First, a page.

HIDA Scan

What Is A HIDA Scan, What It Is Used For, Preparations You Need And What To Expect Before And After Doing The Test.

What is a Hida Scan?

A Hida scan result.

A HIDA scan is an acronym which stands for Hepatobiliary Iminodiacetic Acid scan, is one of several tests known as cholescintigraphy.

During the HIDA scan, a radioactive tracing material is injected into the your blood through a vein in your arm or forearm, and it travels through the circulation until it comes to the liver. The liver contains ducts for the biliary system, the system that takes the bile salts that are excreted by the liver and transports them to the gallbladder where they are stored.

The material injected into the vein is called technetium 99 hepatolite or hydroxyl imino diacetic acid (HIDA). 

A special camera is then used take radioactive images of the liver, gallbladder and connecting ducts.

A HIDA scan is used to reveal any functional and structural abnormality of the biliary system. 

The Biliary System

The biliary system is one of the body’s systems that is composed of the organs and ducts that produce, store and transport bile.

It is made up of the liver, the bile ducts and the gallbladder. The channels inside the liver that transport bile also forms part of this system. 

Bile is a dark green or yellow brown fluid that is produced by the liver, and which helps in the digestion of lipids, or fats, when they reach the small intestine. 

After bile is produced in the liver, it is secreted by the liver cells, called “hepatocytes,” into a system of ducts that flow from the liver through two larger ducts, called the “hepatic ducts.”

These two ducts join to form the common hepatic duct, which is connected to a duct from another organ, the gallbladder. That duct is called the cystic duct. The cystic duct and the common hepatic duct form the common bile duct, which carries bile from the liver to the first part of the small intestine, called the “duodenum.”

The gallbladder is a small hollow pear-shaped organ found under the liver just at the level your right breast.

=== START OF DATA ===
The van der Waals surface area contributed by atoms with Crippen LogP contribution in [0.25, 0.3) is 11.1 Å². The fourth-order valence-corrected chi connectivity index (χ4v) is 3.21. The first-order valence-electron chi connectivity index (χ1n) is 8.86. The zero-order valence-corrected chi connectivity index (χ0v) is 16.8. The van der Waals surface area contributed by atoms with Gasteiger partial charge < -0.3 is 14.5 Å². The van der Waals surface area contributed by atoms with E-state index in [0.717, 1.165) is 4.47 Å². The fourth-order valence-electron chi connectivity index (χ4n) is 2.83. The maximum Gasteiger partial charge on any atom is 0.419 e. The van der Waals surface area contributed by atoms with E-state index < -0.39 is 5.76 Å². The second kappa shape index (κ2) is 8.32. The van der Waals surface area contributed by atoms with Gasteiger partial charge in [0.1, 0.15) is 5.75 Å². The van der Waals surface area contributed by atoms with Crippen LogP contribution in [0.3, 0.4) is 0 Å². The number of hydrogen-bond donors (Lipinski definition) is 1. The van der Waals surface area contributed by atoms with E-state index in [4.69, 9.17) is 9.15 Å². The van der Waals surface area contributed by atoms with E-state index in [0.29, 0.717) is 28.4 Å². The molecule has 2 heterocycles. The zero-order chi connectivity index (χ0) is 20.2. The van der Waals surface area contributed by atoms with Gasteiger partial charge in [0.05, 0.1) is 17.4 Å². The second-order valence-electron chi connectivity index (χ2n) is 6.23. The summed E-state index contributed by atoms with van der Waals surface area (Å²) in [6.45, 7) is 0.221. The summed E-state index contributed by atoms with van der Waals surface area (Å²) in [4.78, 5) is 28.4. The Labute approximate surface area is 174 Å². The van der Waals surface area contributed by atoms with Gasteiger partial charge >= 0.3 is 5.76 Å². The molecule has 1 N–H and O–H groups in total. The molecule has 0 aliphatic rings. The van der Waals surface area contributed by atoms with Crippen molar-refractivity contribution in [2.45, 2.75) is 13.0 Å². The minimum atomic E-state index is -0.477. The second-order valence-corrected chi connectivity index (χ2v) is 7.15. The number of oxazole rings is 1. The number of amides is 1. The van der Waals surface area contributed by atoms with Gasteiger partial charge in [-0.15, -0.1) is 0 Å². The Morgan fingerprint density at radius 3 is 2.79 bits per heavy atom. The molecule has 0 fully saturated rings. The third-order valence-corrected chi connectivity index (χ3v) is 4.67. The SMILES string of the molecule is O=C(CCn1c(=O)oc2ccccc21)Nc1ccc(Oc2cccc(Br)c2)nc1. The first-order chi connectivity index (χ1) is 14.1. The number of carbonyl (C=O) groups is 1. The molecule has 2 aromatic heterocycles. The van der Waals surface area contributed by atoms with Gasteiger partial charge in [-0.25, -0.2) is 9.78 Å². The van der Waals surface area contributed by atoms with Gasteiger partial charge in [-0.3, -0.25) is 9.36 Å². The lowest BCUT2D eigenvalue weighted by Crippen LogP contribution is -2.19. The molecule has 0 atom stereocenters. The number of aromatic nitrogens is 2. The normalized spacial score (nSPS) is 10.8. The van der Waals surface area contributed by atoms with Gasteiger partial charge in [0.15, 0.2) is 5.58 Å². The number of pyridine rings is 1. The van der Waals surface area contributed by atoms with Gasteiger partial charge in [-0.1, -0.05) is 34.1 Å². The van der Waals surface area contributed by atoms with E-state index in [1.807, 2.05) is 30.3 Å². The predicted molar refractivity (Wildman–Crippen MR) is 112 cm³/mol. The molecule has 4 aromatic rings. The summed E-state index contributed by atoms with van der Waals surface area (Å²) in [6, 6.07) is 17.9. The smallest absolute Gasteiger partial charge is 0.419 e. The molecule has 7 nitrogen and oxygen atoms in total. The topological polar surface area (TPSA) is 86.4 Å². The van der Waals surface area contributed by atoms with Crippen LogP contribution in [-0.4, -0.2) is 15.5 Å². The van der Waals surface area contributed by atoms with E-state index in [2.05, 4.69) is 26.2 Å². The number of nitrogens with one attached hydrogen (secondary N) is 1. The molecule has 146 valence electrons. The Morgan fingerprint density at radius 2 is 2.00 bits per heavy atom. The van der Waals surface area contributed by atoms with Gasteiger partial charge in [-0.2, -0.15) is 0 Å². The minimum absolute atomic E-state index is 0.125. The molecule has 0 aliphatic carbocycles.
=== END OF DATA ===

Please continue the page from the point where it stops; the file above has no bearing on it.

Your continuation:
It is where bile from the liver is stored before it is released into the small intestine.

During the HIDA scan, the radioactive tracer flows through the liver and is added to the bile before it goes to the gallbladder. Eventually, the gallbladder releases the bile, with the radioactive tracer, into the beginning of the small intestine. A special camera then takes pictures of the radioactive tracer as it travels through the liver, bile ducts, gallbladder, and small intestine.

Why Would My Doctor Order a HIDA Test or Scan?

A HIDA scan can be requested for one of several reasons. It is a highly specialised test not easily available in many places. It is often only requested when other tests are not conclusive in help with a diagnosis of right upper abdominal pain or where specific problem in the liver and or gallbladder is suspected. 

The following are the most common reasons why your doctor would order a HIDA or hepatobiliary scan:

  • If you have pain in that part of your abdomen, then your doctor will want to see if the symptoms you are experiencing are the result of a problem with your biliary system, particularly with one of the ducts or with the gallbladder.
  • If your gallbladder may not be functioning properly, the HIDA scan will allow your doctor to see where the problem lies.
  • Jaundice, or a yellow discoloration of the whites of the eyes and of the skin, is caused by excess amounts of bilirubin, which is the result of your red blood cells naturally breaking down. Normally, the liver gets rid of the bilirubin in bile. Sometimes jaundice is caused by a disease that is destroying your red blood cells too quickly. At other times, however, jaundice is caused by problems in the liver that keep the bilirubin from being excreted with bile. These problems can include hepatitis, which is an inflammation of the liver, or blockage of the bile ducts. A HIDA scan can help your doctor determine if your jaundice is a result of a liver or bile duct problem. Jaundice can make you have symptoms like dark colored urine, light or clay colored stool, and itching.
  • If you have had surgery in the area of the bile duct and your doctor is concerned that the bile duct may have been injured, a HIDA scan will allow him to see if anything is leaking.
  • Hida or hepatobiliary scan is often requested to make a diagnosis of biliary atresia or hepatitis in the newborn. 

What Should I expect When I Have a HIDA Scan?

Your HIDA scan will be done in a section of the hospital or clinical called “nuclear medicine” department.  

  • When you arrive in nuclear medicine, you will have to undress, but can probably keep on your underwear, and the technician will give you a cloth or gown to wear during the test.
  • The technician will explain to you what needs to be done and request your written consent and have some forms filled out if not already done.
  • He or she will then clean the area on your arm where the radioactive tracer will be injected into your blood vein. 
  • A small injection of tracer will be injected into you.